2018 was a jam-packed year for museums in the windy city! Since I couldn’t see every fabulous exhibit, I reached out to a bunch of Chicago museum professionals and asked them to tell me about their favorite exhibits of 2018. Here’s what they shared:
1. I Was Raised on the Internet at the Museum of Contemporary Art
I Was Raised on the Internet examined how the internet shapes our experience of the world. According to Catherine White, Assistant Manager of Education and Events at the International Museum of Surgical Science, “I Was Raised on the Internet brought together established and emerging new media artists to explore the internet as both a subject and a medium. The work was all incredible and the exhibit had really cool online resources viewable off-site making it very accessible, able to meet visitors where they are, and usable in an education setting.”
2. Bronzville Echoes: Faces and Places of Chicago’s African American Music at the Chicago Cultural Center
Bronzville Echoes explored the history of ragtime, jazz, and blues in Chicago. Mason Culkin, a MUSE graduate student at UIC, “absolutely loved the old times phone booth with music samples.” She thought it was a “great way to play the music without it being blasted while walking through.”
3. Charles White: A Retrospective at the Art Institute of Chicago
CharlesWhite: A Retrospective celebrated the legacy of the famous African American painter Charles White. According to Kate Swisher, the Registrar at the Dusable Museum, “it did a really great job of tracing a narrative of White’s career and artistic development, while also bringing together an incredible range of his work, everything from masterpieces to sketches.” I personally loved the exhibit because it expertly used place as an interpretive tool. Charles White: A Retrospective is now on view at the MoMA through January 19, 2019.
4. SUE the T. Rex at the Field Museum
SUE the T. Rex is the most complete T.Rex fossil that has ever been found. They’re also a Chicago icon, having lived at the Field Museum since 1997. Recently, SUE has been hanging out in storage while the Field builds a new exhibit for them. They will finally return to the Field Museum on December 21, 2018. The Field Museum’s staff is super excited to welcome them home!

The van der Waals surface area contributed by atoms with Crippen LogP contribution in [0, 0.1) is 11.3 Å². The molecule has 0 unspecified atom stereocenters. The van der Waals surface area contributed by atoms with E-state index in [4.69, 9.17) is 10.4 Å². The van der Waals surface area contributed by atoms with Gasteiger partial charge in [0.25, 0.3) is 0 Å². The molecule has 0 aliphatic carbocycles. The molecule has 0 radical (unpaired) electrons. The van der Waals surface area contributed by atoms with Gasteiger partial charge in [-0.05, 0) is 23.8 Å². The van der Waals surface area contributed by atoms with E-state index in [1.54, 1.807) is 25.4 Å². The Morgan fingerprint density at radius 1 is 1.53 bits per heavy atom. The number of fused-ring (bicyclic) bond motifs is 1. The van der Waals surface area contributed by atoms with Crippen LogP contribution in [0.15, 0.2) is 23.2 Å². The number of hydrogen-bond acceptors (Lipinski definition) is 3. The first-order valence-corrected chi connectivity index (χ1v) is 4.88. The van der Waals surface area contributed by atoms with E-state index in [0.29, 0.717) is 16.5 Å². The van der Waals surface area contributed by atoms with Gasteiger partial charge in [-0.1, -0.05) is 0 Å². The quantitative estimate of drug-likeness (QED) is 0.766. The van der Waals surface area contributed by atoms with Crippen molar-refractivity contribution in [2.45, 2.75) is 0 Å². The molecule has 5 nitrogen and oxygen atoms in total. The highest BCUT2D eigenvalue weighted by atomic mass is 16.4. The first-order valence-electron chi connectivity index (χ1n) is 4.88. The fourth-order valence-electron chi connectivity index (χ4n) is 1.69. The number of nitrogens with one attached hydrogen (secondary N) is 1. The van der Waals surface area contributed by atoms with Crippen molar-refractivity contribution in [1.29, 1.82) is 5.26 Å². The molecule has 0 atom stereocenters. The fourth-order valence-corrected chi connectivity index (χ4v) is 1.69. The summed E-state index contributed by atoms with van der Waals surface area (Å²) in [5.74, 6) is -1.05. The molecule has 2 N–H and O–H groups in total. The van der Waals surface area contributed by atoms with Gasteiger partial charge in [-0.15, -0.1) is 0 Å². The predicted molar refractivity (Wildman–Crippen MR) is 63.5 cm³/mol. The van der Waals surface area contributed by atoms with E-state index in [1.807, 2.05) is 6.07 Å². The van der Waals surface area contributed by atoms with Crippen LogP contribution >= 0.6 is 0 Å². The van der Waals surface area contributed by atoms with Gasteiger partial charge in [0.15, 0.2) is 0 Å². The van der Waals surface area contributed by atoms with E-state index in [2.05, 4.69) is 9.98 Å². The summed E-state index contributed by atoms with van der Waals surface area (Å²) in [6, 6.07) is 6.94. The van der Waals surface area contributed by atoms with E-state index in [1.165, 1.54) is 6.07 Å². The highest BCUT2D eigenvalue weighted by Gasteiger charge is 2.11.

5. The City That Werqs at the Gerber Hart Library and Archives
The City that Werqs examines the history of drag in Chicago through photographs, newspaper articles, and clothing. It is not only well curated, but also accurately represents the incredible diversity of Chicago’s queer community. The City that Werqs is on display until April 2019, so you can still see it!
6. The Time is Now! Art Worlds of Chicago’s South Side, 1960-1989 at the Smart Museum of Art
The Time Now celebrates art created on Chicago’s South Side during the 1960s and 1970s. Kate Nardin, the Director of Corporate & Foundation Relations at Chicago Public Library Foundation, loved The Time is Now because it features “deeply Chicago art that deserves to be known far and wide!” Annie Cullen, a Program Associate at the Terra Foundation, similarly praised the exhibit for uncovering “untold Chicago stories, while also highlighting their national significance to artistic and social movements including the mural, Black Arts, and the Civil Rights Movements.” The Time is Now is open until December 30, 2018.
7. ICONIC Black Panther at the Stony Bank Arts Foundation
ICONIC Black Panther is an artistic tribute to the 50th anniversary of the Illinois Black Panther Party (IBPP). I particularly appreciated that the exhibit celebrated the role of women in the IBPP. ICONIC Black Panther is on display until January 6, 2019.
8. The Science Behind Pixarat the Museum of Science and Industry
The Science Behind Pixar uncovers the science, technology, engineering, and math behind Pixar movies. The exhibit was one of the most hands-on exhibits in Chicagland of 2018, with more than 40 interactives. The Science Behind Pixar is on display at MSI until January 6, 2019.
9. Race:Are We So Different at the Chicago History Museum
Race: Are We So Different examined the concept of race through historical, cultural, and scientific lenses. In our current political climate, the exhibit was painfully relevant. It provided opportunities to play, spaces to reflect, and taught visitors empathy.
10. History Lessons: Everyday Objects from Chicago Public Housing at the National Public Housing Museum
History Lessons featured everyday objects owned by individuals who lived in public housing. The exhibit felt really homey because it incorporated the views of the local community.
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